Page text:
China’s mega app
Conversely, pro-Beijing activists are drawn to WeChat. With more than one billion active monthly users, it’s hugely popular in mainland China and among the country’s overseas diaspora, including in Canada.
The app offers a range of features, including an electronic payment function and news feeds, connecting Chinese speakers with Beijing’s state-controlled media. Without end-to-end encryption, it’s considered a component in China’s surveillance program and allows Beijing to stir nationalist sentiment abroad.
A WeChat discussion among pro-Beijing nationalists about how to counter a recent Vancouver demonstration in support of Hong Kong quickly attracted 2,000 users, said Victor Feng, a Chinese-born Burnaby, B.C., man.
WeChat is “suited to our habits and our culture,” said Feng. “That’s why it’s more popular in the Chinese community.”
A Hong Kong activist in Toronto told CBC News he avoids WeChat for fear Beijing will use it to view his message and access his contact list.
“It’s a very dangerous app,” he said.
The Canadian House of Commons’ cybersecurity team even warned MPs and staff against conducting business over the software, pointing to “potential cybersecurity risks,” iPolitics reported.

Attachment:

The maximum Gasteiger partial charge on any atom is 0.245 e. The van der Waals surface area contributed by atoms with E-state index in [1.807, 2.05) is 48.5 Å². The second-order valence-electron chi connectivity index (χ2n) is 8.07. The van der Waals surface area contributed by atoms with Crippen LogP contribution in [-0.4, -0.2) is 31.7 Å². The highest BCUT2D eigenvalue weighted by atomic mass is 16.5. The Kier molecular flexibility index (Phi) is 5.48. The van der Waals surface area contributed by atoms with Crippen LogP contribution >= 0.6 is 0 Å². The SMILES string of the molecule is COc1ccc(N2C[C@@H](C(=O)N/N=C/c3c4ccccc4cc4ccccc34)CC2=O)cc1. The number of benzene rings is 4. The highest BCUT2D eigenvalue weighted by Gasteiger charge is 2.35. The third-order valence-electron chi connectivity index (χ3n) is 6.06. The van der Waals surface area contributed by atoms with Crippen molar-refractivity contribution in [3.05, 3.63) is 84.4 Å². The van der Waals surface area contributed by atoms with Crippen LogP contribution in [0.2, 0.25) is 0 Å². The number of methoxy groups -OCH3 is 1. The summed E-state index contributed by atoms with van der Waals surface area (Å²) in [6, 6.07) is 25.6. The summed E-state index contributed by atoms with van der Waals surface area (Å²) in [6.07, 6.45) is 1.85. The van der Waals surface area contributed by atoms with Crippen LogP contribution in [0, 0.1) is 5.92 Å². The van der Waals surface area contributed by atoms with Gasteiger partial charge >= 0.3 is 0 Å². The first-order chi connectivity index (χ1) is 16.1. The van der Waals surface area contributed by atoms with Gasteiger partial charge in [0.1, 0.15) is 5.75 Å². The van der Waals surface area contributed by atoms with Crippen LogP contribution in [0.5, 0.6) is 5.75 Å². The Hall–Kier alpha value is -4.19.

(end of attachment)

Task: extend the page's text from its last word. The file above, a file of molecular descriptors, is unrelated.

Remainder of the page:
Keeping off WeChat isn’t the only way Hong Kong demonstrators avoid Chinese surveillance.
Activists have been reported to mix Cantonese (transcribed in the Roman alphabet) and English in online messages as a way to avoid detection by Chinese filters. (The blend of languages even has a name: Kongish.)
China has used its state media to undermine the credibility of protesters and turned to Western platforms Twitter and Facebook to disseminate its information campaign abroad. The government’s critics have bypassed Chinese media in their bid for international support.
A GoFundMe page raised more than $2.4 million Cdn. Crowdfunded full-page ads ran in foreign newspapers, including The Globe and Mail and The New York Times, in an effort to rally support abroad.